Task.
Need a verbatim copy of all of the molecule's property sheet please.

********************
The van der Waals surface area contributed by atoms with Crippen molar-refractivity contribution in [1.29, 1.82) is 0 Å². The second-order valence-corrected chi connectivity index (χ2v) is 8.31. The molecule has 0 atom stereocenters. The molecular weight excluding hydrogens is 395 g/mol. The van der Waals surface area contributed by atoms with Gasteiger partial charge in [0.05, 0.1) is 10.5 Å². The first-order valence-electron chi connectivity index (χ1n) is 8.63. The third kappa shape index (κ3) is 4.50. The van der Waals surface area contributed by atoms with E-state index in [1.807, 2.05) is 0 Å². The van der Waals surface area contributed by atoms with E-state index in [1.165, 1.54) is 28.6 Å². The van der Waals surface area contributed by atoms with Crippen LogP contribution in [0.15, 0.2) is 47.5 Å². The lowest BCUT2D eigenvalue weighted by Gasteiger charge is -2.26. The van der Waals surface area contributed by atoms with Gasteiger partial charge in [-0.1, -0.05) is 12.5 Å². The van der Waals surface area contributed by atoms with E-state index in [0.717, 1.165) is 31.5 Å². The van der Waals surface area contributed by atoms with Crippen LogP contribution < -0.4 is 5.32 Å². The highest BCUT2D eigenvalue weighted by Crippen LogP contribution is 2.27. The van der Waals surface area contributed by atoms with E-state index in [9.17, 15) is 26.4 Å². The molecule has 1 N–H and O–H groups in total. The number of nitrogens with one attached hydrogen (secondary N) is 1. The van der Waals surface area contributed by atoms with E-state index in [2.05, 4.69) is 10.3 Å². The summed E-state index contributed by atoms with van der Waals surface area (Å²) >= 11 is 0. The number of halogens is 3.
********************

The van der Waals surface area contributed by atoms with Crippen molar-refractivity contribution in [1.29, 1.82) is 0 Å². The second-order valence-corrected chi connectivity index (χ2v) is 8.31. The molecule has 0 atom stereocenters. The molecular weight excluding hydrogens is 395 g/mol. The van der Waals surface area contributed by atoms with Gasteiger partial charge in [0.05, 0.1) is 10.5 Å². The first-order valence-electron chi connectivity index (χ1n) is 8.63. The third kappa shape index (κ3) is 4.50. The van der Waals surface area contributed by atoms with E-state index in [1.807, 2.05) is 0 Å². The van der Waals surface area contributed by atoms with E-state index in [1.165, 1.54) is 28.6 Å². The van der Waals surface area contributed by atoms with Crippen LogP contribution in [0.15, 0.2) is 47.5 Å². The lowest BCUT2D eigenvalue weighted by Gasteiger charge is -2.26. The van der Waals surface area contributed by atoms with Gasteiger partial charge in [-0.1, -0.05) is 12.5 Å². The van der Waals surface area contributed by atoms with E-state index in [0.717, 1.165) is 31.5 Å². The van der Waals surface area contributed by atoms with Crippen LogP contribution < -0.4 is 5.32 Å². The highest BCUT2D eigenvalue weighted by Crippen LogP contribution is 2.27. The van der Waals surface area contributed by atoms with E-state index in [9.17, 15) is 26.4 Å². The molecule has 1 N–H and O–H groups in total. The number of nitrogens with one attached hydrogen (secondary N) is 1. The van der Waals surface area contributed by atoms with E-state index in [2.05, 4.69) is 10.3 Å². The summed E-state index contributed by atoms with van der Waals surface area (Å²) >= 11 is 0. The number of halogens is 3.